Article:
Money and Finance Articles

Learn to live a life of financial freedom and browse money-saving tips and tricks to stretch your dollar further than ever before. Browse dozens of great articles, hundreds of tips, and full tutorials to take control of your pocketbook!

From Simple Tips to Develop a Saver’s Attitude to understanding the difference between Paying Down or Paying Ahead to understanding When and Why to Give your Kids an Allowance, we have articles covering every money and finance question you have!

You can do it, we can help, and it starts with the articles here!

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How to Spend Money without Feeling Guilty

When you give yourself an allowance, it’s more than just cash—you give yourself the freedom to spend without feeling guilty. Early on in my long journey back to financial health, my husband and I agreed that I would have an allowance—my own cash, a regular expense listed in our fledgling household budget. That changed everything for me.

 

Girl with blue wallet showing her pulling out $10 bill

 

It used to be that when I felt broke, I’d turn to my bevy of credit cards to chase away the feeling. As long as I could spend money, it felt like I had money. My credit cards were my antidepressants (and my eventual undoing).

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The Secret to Staying Out of the Red and in the Black

When I am not writing about personal finance and consumer debt, I knit. Something about the gentle rhythm of yarn and needle calms my spirit and unwinds my brain.

professional woman sitting at her desk, knitting.

I have managed to finish a few projects, not because I’m a great knitter but because I can “tink” almost as well as I knit (knit spelled backward is tearing out).

Because all knitters make mistakes, tinking is a required skill for those who take the craft seriously. It doesn’t take too many oversized sweaters or undersized hats to figure out that the smallest error at the beginning of a project can produce disastrous results if not found and corrected.

Just two options

Money is a lot like knitting. By some miracle, all knitting consists of just two stitches: knit and purl. Likewise, with money you have two options: spend or save. And who among us can say they have never made a financial error? We all make mistakes but the secret to staying out of the red is correcting the little mistakes before they lead to disastrous results.

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Why You Need an Emergency Fund and How to Get It

Emergencies are a fact of life. When you’re faced with an expected event—from a broken bone to a job layoff—you can be ready. An emergency fund is a stash of money set aside to cover financial surprises life throws your way—events that can be stressful and costly.

Last year, Mitch and Jenn had a string of bad luck. Mitch broke his leg in a skiing accident, Jenn’s car broke down requiring major repairs and their home’s aged roof decided to fail right in the middle of a major storm.

 

The timing for all of this wasn’t ideal—four weeks before Christmas. The financial and emotional toll of these events continues to be huge, but nothing like it might have been if they hadn’t been diligently building their Contingency Fund, more commonly known as an emergency fund.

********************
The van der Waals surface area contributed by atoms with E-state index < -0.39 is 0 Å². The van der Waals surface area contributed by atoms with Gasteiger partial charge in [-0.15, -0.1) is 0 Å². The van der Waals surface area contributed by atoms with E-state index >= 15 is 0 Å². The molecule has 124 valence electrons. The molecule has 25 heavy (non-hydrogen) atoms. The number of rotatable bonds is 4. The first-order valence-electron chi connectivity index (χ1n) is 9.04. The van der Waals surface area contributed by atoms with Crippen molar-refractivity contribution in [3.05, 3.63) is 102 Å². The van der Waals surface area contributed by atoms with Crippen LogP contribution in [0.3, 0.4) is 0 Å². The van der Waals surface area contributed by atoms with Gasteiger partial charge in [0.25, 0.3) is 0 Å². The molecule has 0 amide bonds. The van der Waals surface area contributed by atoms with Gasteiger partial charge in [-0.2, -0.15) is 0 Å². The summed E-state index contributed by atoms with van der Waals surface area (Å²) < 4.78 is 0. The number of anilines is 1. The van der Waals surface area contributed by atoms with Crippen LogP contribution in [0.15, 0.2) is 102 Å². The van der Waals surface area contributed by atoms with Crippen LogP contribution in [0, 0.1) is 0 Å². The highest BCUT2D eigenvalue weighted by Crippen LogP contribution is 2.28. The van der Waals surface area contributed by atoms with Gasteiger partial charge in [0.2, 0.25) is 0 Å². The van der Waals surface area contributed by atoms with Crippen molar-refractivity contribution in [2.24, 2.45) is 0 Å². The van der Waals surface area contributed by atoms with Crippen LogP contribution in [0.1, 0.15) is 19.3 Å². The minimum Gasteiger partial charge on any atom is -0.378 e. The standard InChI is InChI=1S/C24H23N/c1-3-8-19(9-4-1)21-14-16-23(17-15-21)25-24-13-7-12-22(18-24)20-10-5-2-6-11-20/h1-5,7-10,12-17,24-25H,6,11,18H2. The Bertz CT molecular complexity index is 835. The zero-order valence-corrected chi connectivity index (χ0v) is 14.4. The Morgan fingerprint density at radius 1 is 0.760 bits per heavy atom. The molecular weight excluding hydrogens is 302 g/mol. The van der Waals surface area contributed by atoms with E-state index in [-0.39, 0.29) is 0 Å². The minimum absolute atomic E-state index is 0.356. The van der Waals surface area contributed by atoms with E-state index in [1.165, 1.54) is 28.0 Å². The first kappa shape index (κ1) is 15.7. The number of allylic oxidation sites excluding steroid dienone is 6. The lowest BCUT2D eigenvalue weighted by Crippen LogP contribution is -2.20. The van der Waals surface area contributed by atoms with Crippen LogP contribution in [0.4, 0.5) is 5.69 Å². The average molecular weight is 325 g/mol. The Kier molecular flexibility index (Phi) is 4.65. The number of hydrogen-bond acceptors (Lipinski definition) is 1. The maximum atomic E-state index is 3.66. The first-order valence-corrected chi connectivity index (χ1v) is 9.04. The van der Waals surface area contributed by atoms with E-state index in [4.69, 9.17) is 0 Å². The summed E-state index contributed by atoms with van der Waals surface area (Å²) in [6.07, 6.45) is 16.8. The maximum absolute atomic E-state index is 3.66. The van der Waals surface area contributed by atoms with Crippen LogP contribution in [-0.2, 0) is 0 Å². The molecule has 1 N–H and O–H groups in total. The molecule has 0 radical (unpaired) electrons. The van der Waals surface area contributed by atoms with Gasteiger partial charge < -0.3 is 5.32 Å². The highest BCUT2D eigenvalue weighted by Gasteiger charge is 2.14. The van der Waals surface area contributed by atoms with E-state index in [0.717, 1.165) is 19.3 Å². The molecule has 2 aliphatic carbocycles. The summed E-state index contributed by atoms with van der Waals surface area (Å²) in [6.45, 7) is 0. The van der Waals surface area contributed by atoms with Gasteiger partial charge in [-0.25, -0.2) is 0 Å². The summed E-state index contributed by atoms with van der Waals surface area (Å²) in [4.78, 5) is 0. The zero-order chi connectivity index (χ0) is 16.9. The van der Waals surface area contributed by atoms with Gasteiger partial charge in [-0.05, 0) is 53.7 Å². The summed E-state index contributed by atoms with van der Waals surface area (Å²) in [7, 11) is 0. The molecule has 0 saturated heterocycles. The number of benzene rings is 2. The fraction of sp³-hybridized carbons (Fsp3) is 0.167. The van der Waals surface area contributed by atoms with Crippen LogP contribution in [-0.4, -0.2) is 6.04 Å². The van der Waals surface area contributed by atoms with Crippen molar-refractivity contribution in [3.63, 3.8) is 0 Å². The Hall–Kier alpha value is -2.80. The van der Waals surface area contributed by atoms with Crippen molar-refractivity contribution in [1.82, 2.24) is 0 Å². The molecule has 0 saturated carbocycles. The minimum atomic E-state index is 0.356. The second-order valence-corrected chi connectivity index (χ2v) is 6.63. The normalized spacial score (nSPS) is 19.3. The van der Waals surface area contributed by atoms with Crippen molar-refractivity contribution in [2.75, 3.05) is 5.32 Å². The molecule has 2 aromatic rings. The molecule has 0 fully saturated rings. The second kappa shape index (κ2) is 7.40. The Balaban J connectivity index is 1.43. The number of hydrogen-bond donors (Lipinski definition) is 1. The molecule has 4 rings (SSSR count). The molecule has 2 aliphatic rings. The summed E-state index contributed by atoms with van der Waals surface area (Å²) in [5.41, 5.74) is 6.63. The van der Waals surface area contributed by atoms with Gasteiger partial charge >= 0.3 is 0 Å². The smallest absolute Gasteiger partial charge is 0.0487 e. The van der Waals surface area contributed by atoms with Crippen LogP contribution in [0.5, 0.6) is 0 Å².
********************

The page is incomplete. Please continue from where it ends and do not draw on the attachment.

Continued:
An emergency fund creates a safety net for a home and family. This way you are less prone to experience a disaster when an emergency comes your way.

Mitch’s health insurance is covering most of the costs of his surgery and follow-up therapy. Still they’ve had to come up with more than $2,400 to cover his deductible, co-pays, and prescriptions. The car repairs were just shy of $2,700—not surprising given the car’s age and 140,000 miles.

It was the roof that really threw them for a loop. The estimate to repair it—with no assurance that said repairs would last for longer than a few months—was $750, with a new roof coming in at an estimated $12,000.

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How to Win the Credit Card Balance Transfer Game

There’s nothing fun about credit card debt. An outstanding balance of $5,000 that is subject to 19.99% interest means you’re paying about $1,000 a year just in interest. Imagine if that $1,000 could go directly to repaying the balance instead. You could pay it off in record time instead of stringing it out for many years.

If you’re carrying credit card debt, transferring that balance to a new credit card with a 0% introductory rate could be the way out of your heavy debt situation. Just beware: There are pitfalls in the balance transfer game that if not avoided could end up making your situation worse, not better.

 

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To play the balance transfer game well requires financial maturity and personal discipline. Are you up to it? Should you wish to play, you’ll need to adopt this strategy to come out a winner:

Fine print

Find a balance transfer credit card application. You want one that offers at least 15 months of 0% interest, has no annual fee, and a small if any, balance transfer fee. Search at IndexCreditCards.com. Read the application very carefully. Know exactly what’s in the terms and conditions.

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One of the Best Ways to Help a Young Person Build a Good Credit Score

You can boost a young person’s credit by taking advantage of a little-known authorized user provision, but credit issuer policies vary widely on how old the child must be.

Young woman with killer credit score super happy with two fists in the air